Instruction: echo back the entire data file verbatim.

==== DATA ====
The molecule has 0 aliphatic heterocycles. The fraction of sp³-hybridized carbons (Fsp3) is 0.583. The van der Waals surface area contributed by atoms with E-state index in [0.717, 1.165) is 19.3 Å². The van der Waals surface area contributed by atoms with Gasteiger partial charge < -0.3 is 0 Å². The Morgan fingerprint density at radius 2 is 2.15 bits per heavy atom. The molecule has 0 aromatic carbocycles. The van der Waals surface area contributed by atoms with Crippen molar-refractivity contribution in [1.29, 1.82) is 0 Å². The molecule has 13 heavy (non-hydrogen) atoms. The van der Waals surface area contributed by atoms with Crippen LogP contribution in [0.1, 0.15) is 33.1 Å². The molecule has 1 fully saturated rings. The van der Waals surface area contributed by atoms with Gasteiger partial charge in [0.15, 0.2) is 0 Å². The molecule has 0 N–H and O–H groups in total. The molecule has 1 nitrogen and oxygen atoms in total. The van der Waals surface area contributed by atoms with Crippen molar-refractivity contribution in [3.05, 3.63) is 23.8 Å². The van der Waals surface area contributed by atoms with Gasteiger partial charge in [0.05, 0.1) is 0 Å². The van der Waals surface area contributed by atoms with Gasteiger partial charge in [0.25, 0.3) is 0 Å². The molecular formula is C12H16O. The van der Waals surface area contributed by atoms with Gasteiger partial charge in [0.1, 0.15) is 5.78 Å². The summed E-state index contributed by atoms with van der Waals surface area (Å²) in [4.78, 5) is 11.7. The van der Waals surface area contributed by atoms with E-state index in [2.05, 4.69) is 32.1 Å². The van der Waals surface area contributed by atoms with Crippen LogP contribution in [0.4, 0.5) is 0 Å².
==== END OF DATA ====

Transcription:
The molecule has 0 aliphatic heterocycles. The fraction of sp³-hybridized carbons (Fsp3) is 0.583. The van der Waals surface area contributed by atoms with E-state index in [0.717, 1.165) is 19.3 Å². The van der Waals surface area contributed by atoms with Gasteiger partial charge < -0.3 is 0 Å². The Morgan fingerprint density at radius 2 is 2.15 bits per heavy atom. The molecule has 0 aromatic carbocycles. The van der Waals surface area contributed by atoms with Crippen molar-refractivity contribution in [1.29, 1.82) is 0 Å². The molecule has 13 heavy (non-hydrogen) atoms. The van der Waals surface area contributed by atoms with Crippen LogP contribution in [0.1, 0.15) is 33.1 Å². The molecule has 1 fully saturated rings. The van der Waals surface area contributed by atoms with Gasteiger partial charge in [0.15, 0.2) is 0 Å². The molecule has 0 N–H and O–H groups in total. The molecule has 1 nitrogen and oxygen atoms in total. The van der Waals surface area contributed by atoms with Crippen molar-refractivity contribution in [3.05, 3.63) is 23.8 Å². The van der Waals surface area contributed by atoms with Gasteiger partial charge in [0.05, 0.1) is 0 Å². The van der Waals surface area contributed by atoms with Gasteiger partial charge in [0.25, 0.3) is 0 Å². The molecular formula is C12H16O. The van der Waals surface area contributed by atoms with Gasteiger partial charge in [0.1, 0.15) is 5.78 Å². The summed E-state index contributed by atoms with van der Waals surface area (Å²) in [4.78, 5) is 11.7. The van der Waals surface area contributed by atoms with E-state index in [2.05, 4.69) is 32.1 Å². The van der Waals surface area contributed by atoms with Crippen LogP contribution in [0.4, 0.5) is 0 Å².